The snow usually comes early to Val d'Isere, allowing it to open for business on the last weekend in November and to stage the first race in skiing's World Cup in mid-December. By tradition, the British come early, too: last season, almost one in three skiers in the resort in December were Britons. And those who were there at the beginning of this month enjoyed good snow conditions, empty pistes and blue skies. The only downside, apart from the fact that about half the ski area had not yet opened, was a bitingly cold wind.
But we like "Val" enough to go there throughout the season: the statistics show that only the French, with 51 per cent, make up a bigger share of its market than the British, who constitute 27 per cent, making it the most popular skiing resort in the world for British skiers (the statistics also suggest that you are unlikely to meet many Poles, Turks or South Africans on the slopes: those nationalities have, respectively, a 0.3 per cent, 0.2 per cent and 0.1 per cent share of the market).
So just what is so attractive about the resort? First, the Espace Killy ski area - which Val shares with the neighbouring resort of Tignes - is absolutely huge (more than 100 ski-lifts, 300km of pistes), dramatically beautiful and high enough for reliable snow cover; and its skiing "is so varied and demanding that it has raised a whole genre of international experts who never ski anywhere else", according to the Good Skiing Guide. Second, the reputation of the night life is such that ski operators have a hard time persuading their chalet staff to work anywhere else. Finally, the resort has managed to maintain its chic image despite operating on an almost industrial scale, coping with more than a quarter of a million skier-weeks per season.
The image is unwarranted, as anyone who has been to Val - or watched BBC1's War and Piste docusoap - will know. The night life could well be exceptional, but I took up skiing too late in life to see the point in standing in a crowded night-club drinking expensive brands of beer and being deafened by hard-core snowboarder music. Which just leaves the skiing.
The top of the resort is absolutely sensational: the view off La Grande Motte is one of the great Alpine panoramas, an immense sweep of mountains across the Isere valley to the north-east. Wait at the top for those who have travelled with you in the cable-car to disperse, and you can ski alone into a landscape which almost matches the Vallee Blanche in its epic scale. And at the bottom, there is a superbly varied black run down to the resort - called Face, it was created as the downhill course for the 1992 Olympics - which drops off the Bellevarde peak into a gully, then winds down to traverse a lumpy snow-field, and finally hurtles into the trees on a steep, icy slope.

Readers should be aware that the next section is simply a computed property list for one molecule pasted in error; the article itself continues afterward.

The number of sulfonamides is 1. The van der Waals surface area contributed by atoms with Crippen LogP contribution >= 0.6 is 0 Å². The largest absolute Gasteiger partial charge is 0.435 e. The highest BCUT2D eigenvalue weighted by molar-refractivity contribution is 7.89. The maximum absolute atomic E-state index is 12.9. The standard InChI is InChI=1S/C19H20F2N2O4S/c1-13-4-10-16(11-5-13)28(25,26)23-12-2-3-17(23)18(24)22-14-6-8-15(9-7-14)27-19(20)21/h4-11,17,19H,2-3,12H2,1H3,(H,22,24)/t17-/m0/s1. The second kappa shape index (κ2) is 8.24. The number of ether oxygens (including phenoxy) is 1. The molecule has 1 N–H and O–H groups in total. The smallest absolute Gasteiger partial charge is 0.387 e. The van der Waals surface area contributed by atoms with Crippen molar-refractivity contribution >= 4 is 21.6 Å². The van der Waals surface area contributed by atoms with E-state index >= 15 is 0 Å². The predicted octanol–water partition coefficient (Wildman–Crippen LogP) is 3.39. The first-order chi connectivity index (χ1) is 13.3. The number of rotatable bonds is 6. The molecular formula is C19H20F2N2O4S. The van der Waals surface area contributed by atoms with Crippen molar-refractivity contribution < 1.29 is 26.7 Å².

But between the two is a ski-area whose attractions are largely technical: wide, fast pistes and plenty of unpisted terrain set in a vast, tree-less snow-field that straddles the four valleys that run down to the resort. For those who want to improve their carving turns or powder technique, it's perfect; for those who (like me) prefer to find adventure in the landscape, on runs which disappear into glades and gullies, it's rather dull. In that huge ski-area, I like two things: the immaculately finished post-modern interior of the cafe/restaurant at the top of the La Daille lift and the switchback ride on the Lessieres lift, which climbs out of one valley floor and drops down onto the next. The skiing leaves me cold.
Alarmed that, as apparently the only British skier who hasn't fallen for Val, I might be missing something, I consulted an old hand while I was there. Jason Grist, who worked in the resort for five years with the tour operator First Choice, isn't blind to its deficiencies: beginners, he says, "should be advised against coming - except for the night life. Although there are good nursery slopes in the Solaise area, I don't think it's a resort for people in their second or third week of skiing". He was much less sympathetic about my skiing problem; for intermediates and experts, he reckons Val is "a paradise, particularly the off-piste Tour du Charvet" (too late: I spoke to him on my final evening in Val).
More helpfully, he believes that Val (he dislikes the nickname because it reflects the Sloaney past) is misjudged, particularly by Britons - and not just because it is no longer the skiing playground of the British middle-class: "Ten years ago, yes; now it's much less exclusive. Fundamentally, it's still a French mountain village: when I worked at La Daille we used to give stale bread from the chalets to an old guy to feed to les betes.
"And underneath Val d'Isere there remains a community of Avalins" - the local name for natives of the Isere valley - "with a surviving mountain culture."
Grist regrets that visiting Britons are so oriented towards skiing. "In a `welcome' meeting at Club Med, guests are told about Alpine pursuits such as snowshoeing, mountain-walking and cross-country skiing, and maybe 20 per cent will take them up. British guests would have no interest at all."
His remedy for my disaffection with Val d'Isere was to go up to the Tour du Charvet with an Avalin guide on my next visit. "I guarantee that you will discover five or six things that you didn't know about the area, and if you're lucky you'll see a flock of wood grouse."
That struck a chord: I went straight out and bought a proper map of the area, to investigate the old mountain village which lies beneath the surface of the ski resort. Which is how I know I skied down the D902 road.Reuse content